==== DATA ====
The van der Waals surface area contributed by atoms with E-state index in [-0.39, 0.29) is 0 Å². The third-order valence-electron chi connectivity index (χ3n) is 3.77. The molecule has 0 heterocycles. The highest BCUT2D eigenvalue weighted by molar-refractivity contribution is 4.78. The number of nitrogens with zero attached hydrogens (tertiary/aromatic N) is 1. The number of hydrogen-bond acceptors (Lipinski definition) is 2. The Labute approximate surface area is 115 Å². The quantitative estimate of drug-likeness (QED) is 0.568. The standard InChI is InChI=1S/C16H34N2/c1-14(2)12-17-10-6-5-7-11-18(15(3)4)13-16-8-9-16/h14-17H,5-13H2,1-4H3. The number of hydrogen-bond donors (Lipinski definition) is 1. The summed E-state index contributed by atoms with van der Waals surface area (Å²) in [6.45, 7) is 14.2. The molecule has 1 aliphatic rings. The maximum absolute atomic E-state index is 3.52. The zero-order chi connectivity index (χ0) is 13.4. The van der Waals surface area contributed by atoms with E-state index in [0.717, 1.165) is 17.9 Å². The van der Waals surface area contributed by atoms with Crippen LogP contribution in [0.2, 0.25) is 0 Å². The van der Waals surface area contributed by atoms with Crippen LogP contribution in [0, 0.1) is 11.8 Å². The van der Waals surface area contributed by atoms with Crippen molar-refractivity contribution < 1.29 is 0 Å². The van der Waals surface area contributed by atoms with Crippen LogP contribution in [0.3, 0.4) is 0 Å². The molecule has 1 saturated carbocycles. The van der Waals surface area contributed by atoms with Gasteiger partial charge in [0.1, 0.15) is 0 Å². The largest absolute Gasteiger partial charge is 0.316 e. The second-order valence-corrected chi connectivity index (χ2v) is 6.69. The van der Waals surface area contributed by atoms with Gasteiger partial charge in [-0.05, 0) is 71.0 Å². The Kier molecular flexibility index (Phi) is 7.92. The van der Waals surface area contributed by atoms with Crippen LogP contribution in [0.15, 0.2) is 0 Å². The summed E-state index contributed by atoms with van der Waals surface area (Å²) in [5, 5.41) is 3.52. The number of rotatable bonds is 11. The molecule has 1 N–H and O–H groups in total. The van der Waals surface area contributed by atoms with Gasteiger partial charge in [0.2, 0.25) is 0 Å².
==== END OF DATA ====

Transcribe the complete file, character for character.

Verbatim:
The van der Waals surface area contributed by atoms with E-state index in [-0.39, 0.29) is 0 Å². The third-order valence-electron chi connectivity index (χ3n) is 3.77. The molecule has 0 heterocycles. The highest BCUT2D eigenvalue weighted by molar-refractivity contribution is 4.78. The number of nitrogens with zero attached hydrogens (tertiary/aromatic N) is 1. The number of hydrogen-bond acceptors (Lipinski definition) is 2. The Labute approximate surface area is 115 Å². The quantitative estimate of drug-likeness (QED) is 0.568. The standard InChI is InChI=1S/C16H34N2/c1-14(2)12-17-10-6-5-7-11-18(15(3)4)13-16-8-9-16/h14-17H,5-13H2,1-4H3. The number of hydrogen-bond donors (Lipinski definition) is 1. The summed E-state index contributed by atoms with van der Waals surface area (Å²) in [6.45, 7) is 14.2. The molecule has 1 aliphatic rings. The maximum absolute atomic E-state index is 3.52. The zero-order chi connectivity index (χ0) is 13.4. The van der Waals surface area contributed by atoms with E-state index in [0.717, 1.165) is 17.9 Å². The van der Waals surface area contributed by atoms with Crippen LogP contribution in [0.2, 0.25) is 0 Å². The van der Waals surface area contributed by atoms with Crippen LogP contribution in [0, 0.1) is 11.8 Å². The van der Waals surface area contributed by atoms with Crippen molar-refractivity contribution < 1.29 is 0 Å². The van der Waals surface area contributed by atoms with Crippen LogP contribution in [0.3, 0.4) is 0 Å². The molecule has 1 saturated carbocycles. The van der Waals surface area contributed by atoms with Gasteiger partial charge in [0.1, 0.15) is 0 Å². The largest absolute Gasteiger partial charge is 0.316 e. The second-order valence-corrected chi connectivity index (χ2v) is 6.69. The van der Waals surface area contributed by atoms with Gasteiger partial charge in [-0.05, 0) is 71.0 Å². The Kier molecular flexibility index (Phi) is 7.92. The van der Waals surface area contributed by atoms with Crippen LogP contribution in [0.15, 0.2) is 0 Å². The summed E-state index contributed by atoms with van der Waals surface area (Å²) in [5, 5.41) is 3.52. The number of rotatable bonds is 11. The molecule has 1 N–H and O–H groups in total. The van der Waals surface area contributed by atoms with Gasteiger partial charge in [0.2, 0.25) is 0 Å².